When your child is feeling under the weather, there’s only one thing you want to do – make her feel better as soon as possible. But sometimes it can be hard to know how to do this.
Having good medical care for your child can put your mind at ease, and choosing a good doctor ahead of time can save you a lot of worry. Your doctor also plays a critical role in advising you on what kind of medication to give your child and when.
If you’re visiting the doctor, let your child know in advance what to expect. At the doctor’s office, you can also involve your child in what’s happening during the examination. He might even want to think of questions to ask the doctor so he feels involved in the process. A doctor who takes the time to talk to your child will make all the difference. You might like to read our tips on how to make doctor’s visits easier.
Going to hospital can be very stressful for children, as well as for parents and the rest of the family. Our article on going to hospital
has tips for making hospital visits easier for your child and yourself.
Your child’s first permanent teeth start to arrive at about age six. This is a cause for excitement at school, and you might get stories about Madeleine’s tooth stuck in her sandwich or how Callum had a visit from the tooth fairy.
Part of dental care for school-age children is regular teeth-cleaning. Your child will need your help and supervision brushing teeth until he’s at least eight years old. Use a small smear of toothpaste on a soft bristle toothbrush, twice a day, in the morning and before bed at night.
The best way to prevent tooth decay is to go easy on sugary food and drink. Sugar (even the sugar in fruit juice) rots teeth and can actually spoil the appetite for healthy, nutritious food. Solid fruit is better for children, and water is the best thirst quencher.
To keep your child’s teeth healthy, go for regular dental check-ups as often as your dentist advises.
Getting dressed and ready for school
Learning to dress herself makes your child very proud. By four or five your child can handle the trickier jobs, like doing up zips and buttoning a shirt. While she’s mastering the art, allow plenty of time to get out the door to avoid getting frustrated.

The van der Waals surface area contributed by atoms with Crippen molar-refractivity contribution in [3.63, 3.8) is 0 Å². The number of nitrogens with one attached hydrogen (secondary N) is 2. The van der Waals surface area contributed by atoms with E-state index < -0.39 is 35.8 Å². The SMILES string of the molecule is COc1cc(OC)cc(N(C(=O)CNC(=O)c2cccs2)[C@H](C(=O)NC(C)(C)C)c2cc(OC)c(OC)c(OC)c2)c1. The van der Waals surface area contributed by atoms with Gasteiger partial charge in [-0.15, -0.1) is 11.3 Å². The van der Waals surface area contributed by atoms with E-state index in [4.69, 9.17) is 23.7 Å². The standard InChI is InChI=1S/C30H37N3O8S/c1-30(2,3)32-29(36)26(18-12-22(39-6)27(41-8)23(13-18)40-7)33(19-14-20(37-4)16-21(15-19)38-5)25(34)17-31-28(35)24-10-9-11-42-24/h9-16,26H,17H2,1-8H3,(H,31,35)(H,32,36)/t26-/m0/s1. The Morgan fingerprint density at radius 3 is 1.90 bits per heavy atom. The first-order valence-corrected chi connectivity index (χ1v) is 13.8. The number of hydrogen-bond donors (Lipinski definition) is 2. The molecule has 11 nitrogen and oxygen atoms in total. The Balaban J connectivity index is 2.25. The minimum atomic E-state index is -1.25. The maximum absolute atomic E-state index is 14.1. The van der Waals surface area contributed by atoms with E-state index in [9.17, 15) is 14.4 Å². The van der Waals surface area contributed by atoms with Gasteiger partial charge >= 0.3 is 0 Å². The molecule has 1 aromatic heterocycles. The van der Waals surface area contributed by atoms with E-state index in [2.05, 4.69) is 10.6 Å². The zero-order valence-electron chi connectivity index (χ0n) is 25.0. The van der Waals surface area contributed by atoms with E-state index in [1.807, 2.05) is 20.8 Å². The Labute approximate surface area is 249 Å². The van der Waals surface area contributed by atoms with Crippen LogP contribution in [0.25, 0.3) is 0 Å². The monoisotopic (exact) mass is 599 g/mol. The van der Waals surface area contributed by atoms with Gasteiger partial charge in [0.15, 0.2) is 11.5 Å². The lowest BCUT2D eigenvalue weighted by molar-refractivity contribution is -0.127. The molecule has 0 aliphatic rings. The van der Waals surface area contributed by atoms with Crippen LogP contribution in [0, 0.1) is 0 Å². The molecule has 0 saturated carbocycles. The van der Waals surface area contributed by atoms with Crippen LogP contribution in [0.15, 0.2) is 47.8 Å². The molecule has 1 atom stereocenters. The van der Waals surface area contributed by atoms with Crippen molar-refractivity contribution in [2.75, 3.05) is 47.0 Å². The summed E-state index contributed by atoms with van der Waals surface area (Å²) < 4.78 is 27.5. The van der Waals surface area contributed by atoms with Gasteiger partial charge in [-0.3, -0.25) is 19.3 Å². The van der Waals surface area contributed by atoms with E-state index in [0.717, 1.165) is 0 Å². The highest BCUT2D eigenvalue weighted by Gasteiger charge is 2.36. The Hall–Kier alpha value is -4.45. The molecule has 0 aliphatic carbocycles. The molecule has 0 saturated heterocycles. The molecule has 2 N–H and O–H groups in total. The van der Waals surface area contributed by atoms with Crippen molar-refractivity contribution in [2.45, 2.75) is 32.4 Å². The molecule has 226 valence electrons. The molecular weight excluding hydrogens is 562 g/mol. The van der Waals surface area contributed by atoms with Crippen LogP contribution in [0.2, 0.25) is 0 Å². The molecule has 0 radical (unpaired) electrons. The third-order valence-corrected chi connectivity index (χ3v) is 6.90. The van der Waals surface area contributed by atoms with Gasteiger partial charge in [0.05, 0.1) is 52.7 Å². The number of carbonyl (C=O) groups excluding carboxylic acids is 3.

Choosing his own outfits gives your child lots of confidence, so try to live with those clashing combinations for now if you can.
The right school backpack, worn correctly, might save your child from back and neck pain.
For vitamin D, children need a small burst of sun, as little as 15 minutes, each day. The sun’s burning UV radiation is strongest in Australia from September to April, between 10 am and 3 pm, so try to plan outdoor activities for early morning and late afternoon.
Australia has the highest rate of skin cancer in the world, so sun safety is important. Sunscreen, a wide brimmed hat, protective clothing and shade are the best ways to stop sunburn, especially between 10 am and 3 pm.
It’s a good idea to apply sunscreen before you drop your child at school so you know she’s protected. Most schools have an outdoors policy of ‘no hat, no play’, so make sure she takes her hat each day.
Bedwetting is quite common in school-age children. They can’t control it, and most grow out of it.
Soiling is when children who are past the age of toilet training regularly do poos somewhere other than the toilet. They can’t control when and where the poo comes. This can be very upsetting for children and parents. The main cause of soiling is chronic constipation.
Washing hands before meals and after the toilet is the way to keep
bacteria at bay. A pump action soap dispenser might be easier for your
child to handle than a slippery bar of soap.